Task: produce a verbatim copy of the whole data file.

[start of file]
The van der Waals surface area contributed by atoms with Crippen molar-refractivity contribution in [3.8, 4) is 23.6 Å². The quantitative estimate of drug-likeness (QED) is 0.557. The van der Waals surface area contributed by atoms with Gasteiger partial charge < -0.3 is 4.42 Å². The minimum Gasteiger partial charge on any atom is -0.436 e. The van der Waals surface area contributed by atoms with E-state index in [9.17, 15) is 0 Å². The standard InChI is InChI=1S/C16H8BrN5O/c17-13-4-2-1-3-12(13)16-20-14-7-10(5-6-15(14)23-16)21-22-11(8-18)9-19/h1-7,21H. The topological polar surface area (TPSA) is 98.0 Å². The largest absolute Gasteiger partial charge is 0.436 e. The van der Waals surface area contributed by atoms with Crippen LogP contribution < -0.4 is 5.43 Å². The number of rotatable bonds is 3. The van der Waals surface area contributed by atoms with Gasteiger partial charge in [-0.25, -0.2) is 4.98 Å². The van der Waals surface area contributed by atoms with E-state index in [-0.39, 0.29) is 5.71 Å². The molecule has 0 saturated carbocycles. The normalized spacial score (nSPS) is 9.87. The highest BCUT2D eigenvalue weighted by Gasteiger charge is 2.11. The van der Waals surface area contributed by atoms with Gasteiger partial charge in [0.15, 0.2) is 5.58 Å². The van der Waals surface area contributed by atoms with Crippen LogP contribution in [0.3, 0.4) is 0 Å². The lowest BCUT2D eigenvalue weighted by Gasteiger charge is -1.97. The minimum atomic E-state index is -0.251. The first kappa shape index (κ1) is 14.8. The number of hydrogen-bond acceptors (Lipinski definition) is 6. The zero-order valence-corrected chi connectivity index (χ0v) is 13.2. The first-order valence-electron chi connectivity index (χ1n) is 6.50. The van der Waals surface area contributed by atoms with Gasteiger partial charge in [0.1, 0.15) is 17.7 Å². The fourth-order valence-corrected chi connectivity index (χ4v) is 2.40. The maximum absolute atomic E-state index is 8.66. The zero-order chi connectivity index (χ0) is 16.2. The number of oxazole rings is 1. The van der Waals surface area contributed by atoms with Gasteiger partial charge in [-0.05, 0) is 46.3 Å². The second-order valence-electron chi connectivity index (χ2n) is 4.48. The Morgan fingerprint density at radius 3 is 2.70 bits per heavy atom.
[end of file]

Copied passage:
The van der Waals surface area contributed by atoms with Crippen molar-refractivity contribution in [3.8, 4) is 23.6 Å². The quantitative estimate of drug-likeness (QED) is 0.557. The van der Waals surface area contributed by atoms with Gasteiger partial charge < -0.3 is 4.42 Å². The minimum Gasteiger partial charge on any atom is -0.436 e. The van der Waals surface area contributed by atoms with E-state index in [9.17, 15) is 0 Å². The standard InChI is InChI=1S/C16H8BrN5O/c17-13-4-2-1-3-12(13)16-20-14-7-10(5-6-15(14)23-16)21-22-11(8-18)9-19/h1-7,21H. The topological polar surface area (TPSA) is 98.0 Å². The largest absolute Gasteiger partial charge is 0.436 e. The van der Waals surface area contributed by atoms with Crippen LogP contribution < -0.4 is 5.43 Å². The number of rotatable bonds is 3. The van der Waals surface area contributed by atoms with Gasteiger partial charge in [-0.25, -0.2) is 4.98 Å². The van der Waals surface area contributed by atoms with E-state index in [-0.39, 0.29) is 5.71 Å². The molecule has 0 saturated carbocycles. The normalized spacial score (nSPS) is 9.87. The highest BCUT2D eigenvalue weighted by Gasteiger charge is 2.11. The van der Waals surface area contributed by atoms with Gasteiger partial charge in [0.15, 0.2) is 5.58 Å². The van der Waals surface area contributed by atoms with Crippen LogP contribution in [0.3, 0.4) is 0 Å². The lowest BCUT2D eigenvalue weighted by Gasteiger charge is -1.97. The minimum atomic E-state index is -0.251. The first kappa shape index (κ1) is 14.8. The number of hydrogen-bond acceptors (Lipinski definition) is 6. The zero-order valence-corrected chi connectivity index (χ0v) is 13.2. The first-order valence-electron chi connectivity index (χ1n) is 6.50. The van der Waals surface area contributed by atoms with Gasteiger partial charge in [0.1, 0.15) is 17.7 Å². The fourth-order valence-corrected chi connectivity index (χ4v) is 2.40. The maximum absolute atomic E-state index is 8.66. The zero-order chi connectivity index (χ0) is 16.2. The number of oxazole rings is 1. The van der Waals surface area contributed by atoms with Gasteiger partial charge in [-0.05, 0) is 46.3 Å². The second-order valence-electron chi connectivity index (χ2n) is 4.48. The Morgan fingerprint density at radius 3 is 2.70 bits per heavy atom.